She said Medicare also only pays for patients to see a licensed social worker or a licensed psychologist, not a licensed counselor, which adds to the difficulty in getting help.
"While there are very few licensed counselors in Liberty County, I'm not aware of any licensed psychologists," she said. "As a Licensed Professional Counselor, I have had to turn away many senior citizens because their insurance won't allow them to see me and they can't afford to pay out of pocket."
To become a Licensed Professional Counselor in Texas requires an individual to complete at least 1,500 hours of supervised direct counseling practice, at least 3,000 hours of supervised practice, the completion of a Texas Jurisprudence Examination as well as submit paperwork and an application fee, according to the Texas State Board of Examiners of Professional Counselors.
Getting a license to sell firearms requires just an interview, background check, and a $200 fee.
This week, Texas Speaker of the House Dade Phelan said when the Legislature reconvenes, lawmakers will have a "very robust discussion about mental health like we always have and will continue to support mental health in this state and especially rural mental health."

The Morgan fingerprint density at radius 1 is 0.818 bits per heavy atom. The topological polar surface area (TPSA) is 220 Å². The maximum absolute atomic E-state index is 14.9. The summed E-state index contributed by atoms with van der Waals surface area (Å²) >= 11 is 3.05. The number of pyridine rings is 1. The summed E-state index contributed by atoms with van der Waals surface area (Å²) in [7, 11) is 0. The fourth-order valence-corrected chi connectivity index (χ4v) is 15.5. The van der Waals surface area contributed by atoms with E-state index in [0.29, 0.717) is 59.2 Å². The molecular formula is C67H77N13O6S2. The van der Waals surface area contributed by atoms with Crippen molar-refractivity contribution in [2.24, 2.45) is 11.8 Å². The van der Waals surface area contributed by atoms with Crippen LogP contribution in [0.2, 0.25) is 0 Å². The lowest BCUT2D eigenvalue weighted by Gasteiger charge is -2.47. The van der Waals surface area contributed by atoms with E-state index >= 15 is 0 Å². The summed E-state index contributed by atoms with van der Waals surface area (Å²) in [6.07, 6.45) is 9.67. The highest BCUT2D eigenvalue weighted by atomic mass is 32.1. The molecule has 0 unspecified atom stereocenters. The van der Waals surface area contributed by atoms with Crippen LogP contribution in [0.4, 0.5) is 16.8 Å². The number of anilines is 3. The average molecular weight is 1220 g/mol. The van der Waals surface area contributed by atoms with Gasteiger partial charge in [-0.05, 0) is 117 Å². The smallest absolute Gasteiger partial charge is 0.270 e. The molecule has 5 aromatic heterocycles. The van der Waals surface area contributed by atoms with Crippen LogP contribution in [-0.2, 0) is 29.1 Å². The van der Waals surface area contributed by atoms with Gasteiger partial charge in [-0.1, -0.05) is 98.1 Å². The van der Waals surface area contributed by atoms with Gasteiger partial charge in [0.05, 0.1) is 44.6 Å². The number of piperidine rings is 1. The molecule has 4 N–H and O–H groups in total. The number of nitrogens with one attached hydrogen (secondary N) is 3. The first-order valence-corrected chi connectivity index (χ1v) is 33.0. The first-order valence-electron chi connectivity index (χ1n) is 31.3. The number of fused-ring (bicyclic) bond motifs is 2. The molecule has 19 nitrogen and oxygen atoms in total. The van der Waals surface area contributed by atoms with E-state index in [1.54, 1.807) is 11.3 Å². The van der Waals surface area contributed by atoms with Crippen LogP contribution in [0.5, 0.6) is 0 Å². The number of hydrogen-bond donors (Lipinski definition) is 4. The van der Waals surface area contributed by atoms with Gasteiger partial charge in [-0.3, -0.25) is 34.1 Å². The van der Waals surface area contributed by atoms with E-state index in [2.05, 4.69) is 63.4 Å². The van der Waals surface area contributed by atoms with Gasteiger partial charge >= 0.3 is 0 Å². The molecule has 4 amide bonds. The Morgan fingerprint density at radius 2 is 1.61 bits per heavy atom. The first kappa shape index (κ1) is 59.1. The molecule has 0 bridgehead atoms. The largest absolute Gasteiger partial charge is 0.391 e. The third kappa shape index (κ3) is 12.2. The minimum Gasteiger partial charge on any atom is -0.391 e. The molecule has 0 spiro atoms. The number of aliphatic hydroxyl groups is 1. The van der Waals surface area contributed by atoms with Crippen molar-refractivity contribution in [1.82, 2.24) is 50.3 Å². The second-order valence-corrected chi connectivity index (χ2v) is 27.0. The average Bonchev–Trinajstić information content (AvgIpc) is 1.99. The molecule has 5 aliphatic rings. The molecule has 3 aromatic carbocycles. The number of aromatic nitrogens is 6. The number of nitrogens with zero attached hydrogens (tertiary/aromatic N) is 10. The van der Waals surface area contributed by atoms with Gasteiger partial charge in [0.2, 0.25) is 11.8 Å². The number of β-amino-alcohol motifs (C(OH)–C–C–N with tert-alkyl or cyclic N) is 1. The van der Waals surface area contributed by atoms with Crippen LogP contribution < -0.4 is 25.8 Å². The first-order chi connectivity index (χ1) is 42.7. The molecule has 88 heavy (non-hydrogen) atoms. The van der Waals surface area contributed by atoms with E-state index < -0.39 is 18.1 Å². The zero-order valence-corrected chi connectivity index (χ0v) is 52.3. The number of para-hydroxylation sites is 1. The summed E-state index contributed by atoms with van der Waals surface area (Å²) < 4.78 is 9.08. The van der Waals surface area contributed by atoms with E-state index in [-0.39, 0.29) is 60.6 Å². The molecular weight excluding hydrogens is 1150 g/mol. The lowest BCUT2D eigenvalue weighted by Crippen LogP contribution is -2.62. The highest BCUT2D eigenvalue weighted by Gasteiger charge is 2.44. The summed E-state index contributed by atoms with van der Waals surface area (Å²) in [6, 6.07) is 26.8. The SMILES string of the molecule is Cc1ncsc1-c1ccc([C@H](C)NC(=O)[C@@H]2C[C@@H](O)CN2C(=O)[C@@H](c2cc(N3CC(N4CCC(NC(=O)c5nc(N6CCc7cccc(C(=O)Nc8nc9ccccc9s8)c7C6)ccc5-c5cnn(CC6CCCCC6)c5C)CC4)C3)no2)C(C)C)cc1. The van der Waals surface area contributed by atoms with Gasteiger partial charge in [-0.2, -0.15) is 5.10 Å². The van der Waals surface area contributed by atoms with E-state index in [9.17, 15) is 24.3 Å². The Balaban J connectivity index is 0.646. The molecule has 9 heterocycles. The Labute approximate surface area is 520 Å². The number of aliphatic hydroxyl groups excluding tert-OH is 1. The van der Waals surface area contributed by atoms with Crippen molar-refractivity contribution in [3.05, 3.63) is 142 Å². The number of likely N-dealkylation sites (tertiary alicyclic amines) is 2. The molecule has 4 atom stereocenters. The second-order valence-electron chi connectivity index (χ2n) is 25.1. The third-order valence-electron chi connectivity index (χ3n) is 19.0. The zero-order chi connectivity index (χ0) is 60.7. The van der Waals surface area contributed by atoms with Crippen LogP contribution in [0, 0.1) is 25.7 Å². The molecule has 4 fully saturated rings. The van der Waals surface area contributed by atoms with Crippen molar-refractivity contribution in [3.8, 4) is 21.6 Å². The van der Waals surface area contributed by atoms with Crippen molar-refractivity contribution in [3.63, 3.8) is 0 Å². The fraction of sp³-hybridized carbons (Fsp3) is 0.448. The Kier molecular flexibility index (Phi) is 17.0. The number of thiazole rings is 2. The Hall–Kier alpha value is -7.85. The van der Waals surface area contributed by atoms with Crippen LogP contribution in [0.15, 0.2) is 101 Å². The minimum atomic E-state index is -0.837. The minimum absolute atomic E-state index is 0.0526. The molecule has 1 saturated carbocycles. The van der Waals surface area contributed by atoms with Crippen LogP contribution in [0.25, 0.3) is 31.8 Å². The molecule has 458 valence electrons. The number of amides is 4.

But MacNeil said funding is drying up in both rural and urban areas, creating a "broken" system.
"If you have a mental health facility in your county, it's not just servicing your county. You're servicing adjacent counties as well and so you just don't have the room, you don't have the people, you don't have the funding," he said. "You're having places closed down because they don't have the staff. They don't have the funding and you have the same, if not more, people every day that are being diagnosed with mental issues."
Gerlich said her center does rely on the government-funded Tri-County Behavioral Healthcare, which serves Montgomery, Walker and Liberty Counties, to help find placements for patients who need mental healthcare.
Still, Evan Roberson, executive director of Tri-County Behavioral Healthcare, said despite any investments from the state in mental health funding, it is still difficult to keep up with the region's growth and need for more services amid the pandemic.
He said about 30% of the 460 jobs at Tri-County are vacant. All but a few of the 147 job vacancies are healthcare positions.
Tri-County screens about 5,000 adults and children annually at the Psychiatric Emergency Treatment Center in Conroe.
"This year, nearly 30% of the persons we have screened have been children and youth," Roberson said.
In the rural town of Liberty, Gerlich said she will continue working to connect patients with mental health crises with providers, but worries about what might happen if the "broken" system doesn't get fixed.
"Although we can treat them, (mental health is) not our specialty, so we do what we can for them, but it's not enough," she said. "It's hard to put that in words. It really is because our hearts break. We're human. Our hearts break for that patient, their family, but we can only do so much because that system is just - it's not a good system right now."
John Kelly and Maggie Green contributed to this report.